Healing RA with plant-based diets with Somerset
This podcast does not constitute medical advice. All changes surrounding medications, diet, and exercise should be made in consultation with a professional who can assess your unique health circumstances.
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Clint: Welcome back to the Paddison Program Podcast. We’ve got a special guest today who’s got an amazing story to tell about her progress off the medications with her rheumatoid arthritis. Now she’s pain-free, drug-free, and back to maximum energy. Her name is Somerset. Welcome to this episode.
Somerset: Hi there, Clint.
Clint: Now, you have just given me a real quick summary offline, before we started recording here, about your story. Let’s start with that. Then we’ll move on to what medications you were put on and then how on Earth did you end up, now 12 months, off medications and no pain. It’s quite the story and a very quick transition as well, a very quick healing story. So I’m curious to get all the details. So why don’t you take us back to when it all began, when you first got diagnosed with rheumatoid arthritis.
Somerset: Okay. So it was six years ago, coming up now this April. I was 27 years old, had two young children, and it started in my left hand. I was a primary school teacher. My left knuckle was really painful. I’d been to the doctor six months before, and they said, “Oh, yeah. It’s fine. It’s repetitive strain injury.” Then I just . . . I was struggling with poppers and nappies and all sorts. So I took myself back to the doctor’s, and I was diagnosed with rheumatoid arthritis, on the back of an anti-CCP blood test.
Somerset: Then I was referred to my local rheumatology department and managed to see them quite quickly, actually. So I was diagnosed in April, and I saw them by the end of May and quickly treated on Sulfasalazine, which I took for two weeks, but it completely depleted my white blood cells, my nutri-fill counts. So I had to come off of that immediately. Then I was treated with Hydroxychloroquine, and then a discussion was happening about Methotrexate. Then yeah, so I was put on Methotrexate tablets, folic acid, and I was on the Hydroxychloroquine as well.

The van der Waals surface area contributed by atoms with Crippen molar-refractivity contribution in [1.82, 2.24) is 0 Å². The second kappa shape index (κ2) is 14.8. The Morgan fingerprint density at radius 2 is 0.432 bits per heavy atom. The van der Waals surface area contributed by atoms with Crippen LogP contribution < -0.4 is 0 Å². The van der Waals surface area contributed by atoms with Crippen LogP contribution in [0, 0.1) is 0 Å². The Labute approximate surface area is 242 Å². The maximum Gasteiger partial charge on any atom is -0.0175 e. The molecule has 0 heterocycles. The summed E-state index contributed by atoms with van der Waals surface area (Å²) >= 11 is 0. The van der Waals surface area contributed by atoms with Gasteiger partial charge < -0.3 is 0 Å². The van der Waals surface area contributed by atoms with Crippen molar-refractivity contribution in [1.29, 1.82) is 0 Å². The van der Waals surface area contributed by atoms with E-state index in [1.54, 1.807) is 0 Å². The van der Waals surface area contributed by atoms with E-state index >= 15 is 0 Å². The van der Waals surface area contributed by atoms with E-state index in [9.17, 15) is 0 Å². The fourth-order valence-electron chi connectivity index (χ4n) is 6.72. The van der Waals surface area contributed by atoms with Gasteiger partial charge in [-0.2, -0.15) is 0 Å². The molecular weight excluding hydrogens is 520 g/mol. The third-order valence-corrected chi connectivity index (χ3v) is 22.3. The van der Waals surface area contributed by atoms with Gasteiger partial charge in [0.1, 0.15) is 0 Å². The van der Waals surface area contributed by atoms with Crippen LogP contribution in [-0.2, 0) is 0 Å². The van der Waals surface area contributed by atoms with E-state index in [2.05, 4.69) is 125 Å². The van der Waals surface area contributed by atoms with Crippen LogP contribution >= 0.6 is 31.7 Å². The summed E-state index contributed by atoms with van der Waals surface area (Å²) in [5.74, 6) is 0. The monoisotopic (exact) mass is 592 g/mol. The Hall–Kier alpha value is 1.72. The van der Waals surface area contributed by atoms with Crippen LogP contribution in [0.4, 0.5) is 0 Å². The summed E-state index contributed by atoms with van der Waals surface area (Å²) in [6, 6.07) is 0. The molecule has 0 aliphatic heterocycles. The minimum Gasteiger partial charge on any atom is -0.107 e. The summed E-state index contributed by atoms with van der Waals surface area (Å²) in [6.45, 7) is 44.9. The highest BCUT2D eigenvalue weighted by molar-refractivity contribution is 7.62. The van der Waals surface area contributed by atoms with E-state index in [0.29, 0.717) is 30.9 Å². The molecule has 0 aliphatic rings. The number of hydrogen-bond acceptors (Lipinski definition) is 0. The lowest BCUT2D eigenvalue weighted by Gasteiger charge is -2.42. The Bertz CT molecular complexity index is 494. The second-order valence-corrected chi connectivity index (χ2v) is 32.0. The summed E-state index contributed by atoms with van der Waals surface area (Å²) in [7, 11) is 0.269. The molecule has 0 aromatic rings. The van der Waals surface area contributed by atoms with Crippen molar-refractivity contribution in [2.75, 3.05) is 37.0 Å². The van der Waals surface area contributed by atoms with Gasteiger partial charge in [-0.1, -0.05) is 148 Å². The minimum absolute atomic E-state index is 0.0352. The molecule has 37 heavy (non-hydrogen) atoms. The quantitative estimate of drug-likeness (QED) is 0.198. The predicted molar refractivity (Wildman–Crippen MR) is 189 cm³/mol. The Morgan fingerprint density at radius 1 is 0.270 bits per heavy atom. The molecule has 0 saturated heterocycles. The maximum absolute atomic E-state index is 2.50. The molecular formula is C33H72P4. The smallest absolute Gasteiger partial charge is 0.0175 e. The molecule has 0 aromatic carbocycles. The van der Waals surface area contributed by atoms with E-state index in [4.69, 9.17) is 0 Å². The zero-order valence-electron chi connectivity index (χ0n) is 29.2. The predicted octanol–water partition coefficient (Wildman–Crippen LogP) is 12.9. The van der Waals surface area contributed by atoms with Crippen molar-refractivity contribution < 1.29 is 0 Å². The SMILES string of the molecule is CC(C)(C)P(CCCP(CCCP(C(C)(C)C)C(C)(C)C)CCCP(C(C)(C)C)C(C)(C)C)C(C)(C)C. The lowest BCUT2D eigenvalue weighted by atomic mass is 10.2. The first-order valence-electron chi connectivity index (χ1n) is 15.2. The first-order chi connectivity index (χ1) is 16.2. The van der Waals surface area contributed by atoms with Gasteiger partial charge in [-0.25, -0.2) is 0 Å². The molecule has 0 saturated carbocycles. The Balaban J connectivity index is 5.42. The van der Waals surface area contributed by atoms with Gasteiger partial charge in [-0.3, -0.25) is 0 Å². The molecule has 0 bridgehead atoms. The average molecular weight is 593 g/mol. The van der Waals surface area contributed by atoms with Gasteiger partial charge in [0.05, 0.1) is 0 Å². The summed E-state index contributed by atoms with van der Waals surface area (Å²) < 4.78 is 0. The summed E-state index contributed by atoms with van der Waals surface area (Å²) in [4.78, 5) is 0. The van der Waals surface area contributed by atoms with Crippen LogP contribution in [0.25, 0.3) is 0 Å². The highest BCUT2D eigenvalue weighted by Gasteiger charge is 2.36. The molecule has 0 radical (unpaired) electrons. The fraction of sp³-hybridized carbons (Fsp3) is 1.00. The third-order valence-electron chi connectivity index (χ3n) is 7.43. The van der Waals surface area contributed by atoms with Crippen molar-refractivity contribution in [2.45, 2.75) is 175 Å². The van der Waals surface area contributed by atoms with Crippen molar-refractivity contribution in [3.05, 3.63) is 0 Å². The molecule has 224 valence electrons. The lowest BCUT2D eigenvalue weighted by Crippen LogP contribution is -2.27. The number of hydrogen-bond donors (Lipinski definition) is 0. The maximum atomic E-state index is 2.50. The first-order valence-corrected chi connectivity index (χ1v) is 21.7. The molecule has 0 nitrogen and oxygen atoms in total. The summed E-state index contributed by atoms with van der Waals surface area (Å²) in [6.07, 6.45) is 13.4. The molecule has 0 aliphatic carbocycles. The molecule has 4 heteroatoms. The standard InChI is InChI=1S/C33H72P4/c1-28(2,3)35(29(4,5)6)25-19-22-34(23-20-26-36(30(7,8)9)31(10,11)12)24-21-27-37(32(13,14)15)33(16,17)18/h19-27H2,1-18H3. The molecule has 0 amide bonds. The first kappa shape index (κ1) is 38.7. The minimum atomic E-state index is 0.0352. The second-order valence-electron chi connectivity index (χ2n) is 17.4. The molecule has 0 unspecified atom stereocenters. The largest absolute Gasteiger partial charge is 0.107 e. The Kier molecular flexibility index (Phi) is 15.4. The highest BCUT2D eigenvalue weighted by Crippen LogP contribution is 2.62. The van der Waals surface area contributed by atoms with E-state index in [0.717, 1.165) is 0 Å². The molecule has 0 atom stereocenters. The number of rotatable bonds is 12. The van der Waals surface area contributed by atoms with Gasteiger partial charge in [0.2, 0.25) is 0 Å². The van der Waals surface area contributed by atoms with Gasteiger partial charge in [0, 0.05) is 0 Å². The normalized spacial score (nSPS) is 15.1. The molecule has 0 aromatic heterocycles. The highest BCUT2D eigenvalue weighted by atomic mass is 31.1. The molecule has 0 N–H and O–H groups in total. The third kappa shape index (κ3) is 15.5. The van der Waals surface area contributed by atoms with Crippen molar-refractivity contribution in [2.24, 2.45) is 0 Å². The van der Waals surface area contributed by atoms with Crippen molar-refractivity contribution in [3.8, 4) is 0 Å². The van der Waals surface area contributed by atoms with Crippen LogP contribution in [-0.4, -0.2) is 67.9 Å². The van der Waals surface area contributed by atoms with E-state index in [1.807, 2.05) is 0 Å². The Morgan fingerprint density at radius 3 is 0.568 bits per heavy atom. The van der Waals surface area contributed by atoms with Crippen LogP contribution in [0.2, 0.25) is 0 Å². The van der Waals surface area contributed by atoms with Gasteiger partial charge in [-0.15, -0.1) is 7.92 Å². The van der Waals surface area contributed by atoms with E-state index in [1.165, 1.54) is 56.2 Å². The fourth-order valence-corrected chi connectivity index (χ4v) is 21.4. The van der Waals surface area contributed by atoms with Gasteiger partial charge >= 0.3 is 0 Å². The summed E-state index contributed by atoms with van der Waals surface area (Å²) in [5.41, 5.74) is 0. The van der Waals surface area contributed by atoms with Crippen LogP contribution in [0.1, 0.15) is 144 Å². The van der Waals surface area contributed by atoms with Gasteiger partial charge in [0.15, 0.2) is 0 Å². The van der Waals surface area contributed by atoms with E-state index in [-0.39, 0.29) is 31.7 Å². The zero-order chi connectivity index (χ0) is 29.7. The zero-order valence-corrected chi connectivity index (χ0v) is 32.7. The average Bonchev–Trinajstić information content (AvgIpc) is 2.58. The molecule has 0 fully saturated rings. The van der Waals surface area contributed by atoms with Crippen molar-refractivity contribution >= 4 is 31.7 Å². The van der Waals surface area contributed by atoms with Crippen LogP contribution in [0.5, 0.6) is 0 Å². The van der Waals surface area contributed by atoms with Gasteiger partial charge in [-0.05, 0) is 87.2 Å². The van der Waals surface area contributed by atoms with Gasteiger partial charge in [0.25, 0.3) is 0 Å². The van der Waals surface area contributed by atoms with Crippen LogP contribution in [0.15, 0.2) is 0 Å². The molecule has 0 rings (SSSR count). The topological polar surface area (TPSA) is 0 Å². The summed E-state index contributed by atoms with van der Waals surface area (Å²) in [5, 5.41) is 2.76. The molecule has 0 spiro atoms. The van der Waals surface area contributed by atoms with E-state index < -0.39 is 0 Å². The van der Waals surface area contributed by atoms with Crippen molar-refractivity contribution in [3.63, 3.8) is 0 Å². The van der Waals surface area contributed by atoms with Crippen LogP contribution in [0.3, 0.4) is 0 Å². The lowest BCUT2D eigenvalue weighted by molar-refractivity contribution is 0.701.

Very quickly, after every appointment, it was having to be increased. The tablets were having to be increased, until the point that I was injecting the Methotrexate weekly. So I was on 20 milligrams a week, self-injecting. Then that ended up not helping with my symptoms either. So I was put on for the drug, the biologic drug, Cimzia. Now, they . . . This is what the rheumatologist actually said to me, because you have to hit certain criteria to get the Cimzia, to get the funding. She said, “Right. We’re gonna have to keep you in pain, so that your scores, your blood scores, are right to hit the criteria for the Cimzia.”
At that point, I just broke down in tears. I was really struggling. I was unable to climb the stairs at night, really struggling with marking all the books at school, doing basic daily tasks. So yet, I was kept in pain. I was struggling a lot, but I managed to get the funding for the Cimzia. So Healthcare at Home, which was the company that was delivering it to me, they came around, taught me how to inject. So I was injecting that, fortnightly.